revolutionizing healthcare with cloud technology

Many hospitals and healthcare facilities resort to using outdated computers and software for locating your medical history even today, which firstly, makes it hard to locate and time-consuming, and secondly, the information may not be up to date! While these systems may be one notch up from the almost obsolete paper file systems, they are yet short of the level of efficiency these systems demand.

The solution? The conversion of healthcare facilities to using electronic health records. It was estimated that 2015 was to be the year in which most providers will be using cloud services, but even now the healthcare industry lags behind and has a long way to go.

Where the Healthcare Sector Is Going with the Cloud

It is expected that before long, there will come a day when nurses and doctors will use tablets and apps to easily access databases for medical information. As per the study conducted in 2014 by the Health Information and Management Systems Society, their Analytics Division assessed that around 83% of IT healthcare executives were utilizing cloud services.

Earlier in the year, there was another report that cloud services in the healthcare sector would grow from an estimated $3.73 billion in the year 2015 to a staggering total of around $9.5 billion by the year 2020!

Doctors need to utilize their time in the best way and they need swift access to updated information at all times. That is why having access to a cloud database of patient medical records is the solution to the problem.

A research analyst released a research guide in which he stipulated that by the year 2019, the public cloud service providers will in fact be handling around 20% of the IT workload of healthcare providers. He also estimated that more realistic cloud computing solutions are now available in the market.

Specialized Services in the Sector

Along with the growth in the overall business circle, specialization is an essential component. The sector has seen the introduction of an increasing number of different small cloud providers, who focus on various areas of healthcare to make sure that more consumer-focused technologies are made available.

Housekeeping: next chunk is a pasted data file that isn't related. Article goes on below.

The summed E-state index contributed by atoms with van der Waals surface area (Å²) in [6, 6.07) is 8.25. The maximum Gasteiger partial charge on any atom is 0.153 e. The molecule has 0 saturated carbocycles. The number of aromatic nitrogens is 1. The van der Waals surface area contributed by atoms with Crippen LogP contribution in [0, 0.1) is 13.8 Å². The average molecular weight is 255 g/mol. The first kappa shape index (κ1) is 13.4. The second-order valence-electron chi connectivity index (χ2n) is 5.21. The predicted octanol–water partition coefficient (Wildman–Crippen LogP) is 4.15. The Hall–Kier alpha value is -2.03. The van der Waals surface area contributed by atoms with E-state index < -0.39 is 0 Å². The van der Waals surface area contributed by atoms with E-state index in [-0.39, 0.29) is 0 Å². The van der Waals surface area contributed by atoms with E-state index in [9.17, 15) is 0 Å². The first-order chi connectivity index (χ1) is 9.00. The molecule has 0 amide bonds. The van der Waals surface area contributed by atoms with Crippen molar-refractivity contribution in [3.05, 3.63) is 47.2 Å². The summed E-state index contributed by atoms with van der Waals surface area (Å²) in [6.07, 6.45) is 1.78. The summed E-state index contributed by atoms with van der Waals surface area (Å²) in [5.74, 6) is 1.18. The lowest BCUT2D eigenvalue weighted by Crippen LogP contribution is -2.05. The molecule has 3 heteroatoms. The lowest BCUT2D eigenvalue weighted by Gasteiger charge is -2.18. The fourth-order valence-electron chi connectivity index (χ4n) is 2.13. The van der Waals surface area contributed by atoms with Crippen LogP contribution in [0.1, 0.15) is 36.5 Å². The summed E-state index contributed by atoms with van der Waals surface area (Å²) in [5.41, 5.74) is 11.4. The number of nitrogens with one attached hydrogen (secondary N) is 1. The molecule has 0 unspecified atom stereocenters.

It is very much possible for a platform to easily integrate the consumer device and medical data, which may be recorded on fitness trackers. This data can then be processed and analyzed by healthcare providers, wellness program providers, and pharmaceutical companies.

Another important aspect is the integration of different tools which can be compatible with different cloud services. This gives doctors a unique leverage to assess patients’ conditions when located in rural and even off-the-grid areas.

One of the biggest hurdles in the adoption of cloud computing systems, however, is security risks. The cloud providers need to be HIPAA compliant and essentially viewed by a third party. It is also important to note that there are certain distinctions between the private and public cloud services in this regard.

Security for public cloud hosting is the responsibility of the cloud service provider, while private cloud security is a matter for healthcare providing organizations to consider.

Even though the cloud integration in healthcare is still somewhat lacking, the pace is picking up and innovation is making headway in the sector. The future success of the healthcare sector is thus closely linked with the complete adoption of cloud computing systems.

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